Wednesday, June 29, 2005

Progress so far

I began hacking on GCC-CIL shortly after the Summer of Code was announced, and right now enough has been implemented to compile some programs, but the backend is still far from complete. For an example, here's a C program I submitted with my Google Summer of Code application that solves the N-Queens Problem for N=8 (standard chessboard), and the corresponding output from the June 14 snapshot of GCC-CIL at optimization levels 0 and 1: nqueens.c nqueens.0.s nqueens.1.s You'll need ilasm from mono, .NET or DotGNU to assemble and run the program. It was extremely satisfying to see a "real" program actually working. :-)

Hello, World!

Hello, world. My name is Jeyasankar "Jey" Kottalam, and I'm working on a CIL backend for GCC for The Mono Project as part of Google's Summer of Code.

"What??"
GCC is a retargetable compiler (loosely, software that "translates" high-level computer programs into machine-level computer programs) developed by the GNU Project. GCC takes programs written in a variety of languages as input, and produces assembler output for any of dozens of target architectures. My task is to add support for generating code for the ECMA Common Language Infrastructure, more commonly known by the popular implementations of this standard, Microsoft's .NET or Ximian's Mono. The low-level IL used for expressing programs for the ECMA CLI is called "CIL", or the Common Intermediate Language. My modifications to GCC allow it to emit CIL.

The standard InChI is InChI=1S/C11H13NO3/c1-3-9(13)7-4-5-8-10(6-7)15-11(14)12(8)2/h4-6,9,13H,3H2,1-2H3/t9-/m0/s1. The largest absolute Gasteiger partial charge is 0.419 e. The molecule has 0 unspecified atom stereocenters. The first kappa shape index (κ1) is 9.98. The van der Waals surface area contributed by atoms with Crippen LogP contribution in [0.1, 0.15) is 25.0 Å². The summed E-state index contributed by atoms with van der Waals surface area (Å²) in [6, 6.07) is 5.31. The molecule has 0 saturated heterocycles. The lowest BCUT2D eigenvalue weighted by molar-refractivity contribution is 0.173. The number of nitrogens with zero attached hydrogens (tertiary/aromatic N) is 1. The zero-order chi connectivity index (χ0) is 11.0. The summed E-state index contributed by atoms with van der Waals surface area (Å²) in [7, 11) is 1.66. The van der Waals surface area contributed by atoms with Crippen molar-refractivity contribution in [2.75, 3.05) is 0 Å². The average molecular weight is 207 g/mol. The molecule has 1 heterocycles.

This is somewhat unique because the CLI is a stack architecture, and the target backend infrastructure in GCC is designed for register machines. My current approach is to generate CLI instructions directly from the optimized GIMPLE trees, which is one of the internal representations used by GCC. Traditionally, GCC expands these GIMPLE trees into RTL (Register Transfer Langauge) instructions, and further optimization, register allocation, and code generation is performed. In other words, the current approach bypasses nearly all RTL-related portions of GCC. Some GCC hackers suggested that it may be possible to use RTL up to the register allocation stage, and emitting CIL from the RTL instructions at that point... but that's for later.

"OK, so what?"
This [theoretically] allows programmers to easily port or target existing code written in C, C++, Objective C, FORTRAN, Ada, Pascal, D, or anything else that has a GCC front end to the ECMA CLI platform.